Poor Sir Bradley Wiggins. Guilty of having asthma. It’s tough, but he’ll have to be executed. Presumably this will be the logical outcome of the insane witch hunt being stirred up by the Digital, Culture, Media and Sport (DCMS) select committee report on doping. It trots out the usual ill thought out morass of prejudice, mud slinging and refutation of natural justice that typifies the ‘anti-doping’ crusade.
The DCMS said it is “not in a position” to state what was in the ‘jiffy bag’ delivered to Bradley Wiggins at the 2011 Criterium du Dauphine, but went on to say there was no “reliable evidence” to back up Team Sky’s claim the medical package contained a legal decongestant.
So because this is a Select Committee report under Parliamentary Privilege it is able to slander a knight of the realm, ignore the presumption of innocence until proven guilty and indulge in the sort of moronic tabloid mudslinging that other Select Committees have rightly castigated.
This is jumping on a bandwagon, for what PR purposes one can only guess at, of a high order.
Athletes are apparently now officially guilty until they can prove themselves innocent. An almost impossible task and an inversion of the normal presumptions of English Law.
And it gets worse.
Now strident voices are calling for ‘doping’ to be made a criminal offence. The history of the criminalisation of heroin, cannabis, cocaine etc should give legislators pause for thought unless they actually want to encourage organised crime further into the sporting world. The situation with betting gangs is bad enough, now we are planning on making it worth the while of illegal drug gangs getting involved in providing cold medication to athletes.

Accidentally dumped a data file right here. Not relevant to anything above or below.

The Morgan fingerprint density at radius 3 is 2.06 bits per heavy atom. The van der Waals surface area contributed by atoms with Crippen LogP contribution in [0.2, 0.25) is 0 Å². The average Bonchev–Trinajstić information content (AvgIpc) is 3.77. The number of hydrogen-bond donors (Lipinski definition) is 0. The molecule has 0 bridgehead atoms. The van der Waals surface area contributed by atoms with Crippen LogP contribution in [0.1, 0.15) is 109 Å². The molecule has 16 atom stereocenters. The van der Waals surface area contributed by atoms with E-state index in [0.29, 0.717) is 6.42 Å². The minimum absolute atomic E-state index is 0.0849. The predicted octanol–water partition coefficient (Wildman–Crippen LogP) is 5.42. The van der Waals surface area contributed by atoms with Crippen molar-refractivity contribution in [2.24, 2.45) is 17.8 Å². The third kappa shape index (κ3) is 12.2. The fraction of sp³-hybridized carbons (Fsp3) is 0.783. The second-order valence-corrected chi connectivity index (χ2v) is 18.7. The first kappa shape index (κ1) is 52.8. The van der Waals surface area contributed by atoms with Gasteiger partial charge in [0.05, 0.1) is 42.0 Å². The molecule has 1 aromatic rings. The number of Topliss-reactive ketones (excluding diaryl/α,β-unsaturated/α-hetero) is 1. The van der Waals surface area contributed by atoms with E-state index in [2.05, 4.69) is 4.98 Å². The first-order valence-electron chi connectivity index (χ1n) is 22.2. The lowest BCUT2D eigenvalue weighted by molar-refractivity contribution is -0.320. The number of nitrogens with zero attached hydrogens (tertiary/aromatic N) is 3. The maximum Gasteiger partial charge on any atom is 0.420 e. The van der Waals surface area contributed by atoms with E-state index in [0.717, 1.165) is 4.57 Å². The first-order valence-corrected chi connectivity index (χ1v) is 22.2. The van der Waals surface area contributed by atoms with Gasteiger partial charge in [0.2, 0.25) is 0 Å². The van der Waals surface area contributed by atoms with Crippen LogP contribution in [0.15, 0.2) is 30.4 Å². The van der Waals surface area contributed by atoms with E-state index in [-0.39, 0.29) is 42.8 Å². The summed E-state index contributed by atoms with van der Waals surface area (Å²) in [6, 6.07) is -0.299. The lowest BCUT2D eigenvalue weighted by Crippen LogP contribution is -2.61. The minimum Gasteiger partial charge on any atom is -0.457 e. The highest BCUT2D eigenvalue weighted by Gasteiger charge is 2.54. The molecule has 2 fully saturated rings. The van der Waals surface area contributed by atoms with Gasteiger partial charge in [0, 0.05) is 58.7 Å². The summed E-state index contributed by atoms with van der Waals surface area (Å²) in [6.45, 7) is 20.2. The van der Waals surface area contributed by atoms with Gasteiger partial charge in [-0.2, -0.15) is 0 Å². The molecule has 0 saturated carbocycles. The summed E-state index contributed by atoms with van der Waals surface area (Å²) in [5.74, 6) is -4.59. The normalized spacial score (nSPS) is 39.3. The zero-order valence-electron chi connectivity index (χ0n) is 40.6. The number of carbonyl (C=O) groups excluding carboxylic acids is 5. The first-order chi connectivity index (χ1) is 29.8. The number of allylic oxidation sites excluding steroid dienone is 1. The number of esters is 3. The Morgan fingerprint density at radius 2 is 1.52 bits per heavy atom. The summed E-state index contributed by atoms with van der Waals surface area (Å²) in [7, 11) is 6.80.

The whole panoply of WADA and its national sub groups including UKAD, are forcing the pace on building their regulatory empire. We currently have the laughable situation where if you take a decongestant like pseudoephedrine, found in cold remedies, before playing rugby at minor club level, you can get banned. Next you will have a criminal record for taking a cold cure.
It’s time to take a step back and look at what is being peddled by a group of people who have turned kids’ games into a money spinning milch cow They are terrified the public will stop anteing up the cash if their heroes are tainted by accusations of ‘doping’. So rather than take a sensible pragmatic approach, they believe any bit of research that suggests a substance may confer a benefit, however miniscule, in sporting performance and ban it. The list of banned substances is huge with catch all clauses and it alters each year, with compounds coming on and off the list of prohibited substances as new research replaces old.
And who would bother being an elite athlete with the intrusion of continual surveillance and having to say where you will be every hour of every day for a year in advance?
It’s time to say it’s only a game. Sporting heroes are not moral role models, They are people who practice kicking a ball more accurately, throwing a javelin further or pedalling a bicycle faster than other people. None of those things make you a moral exemplar. If people want to invest so much in watching people do these things, fine. Shouldn’t they get the best performance money can buy? You don’t watch athletes run on grass in bare feet do you? The spikes, shoe technology, track science and materials not to mention nutritional science and monitoring are all unnatural aids. Obviously there are limits but we have gone into the weeds of attempting to micromanage sportspeople’s lives to the point where the tail is wagging the dog. Let people play games at school, town and club level for fun and let the elites do whatever they need to without criminalising half of society for having a cold and running a cross country at the same time.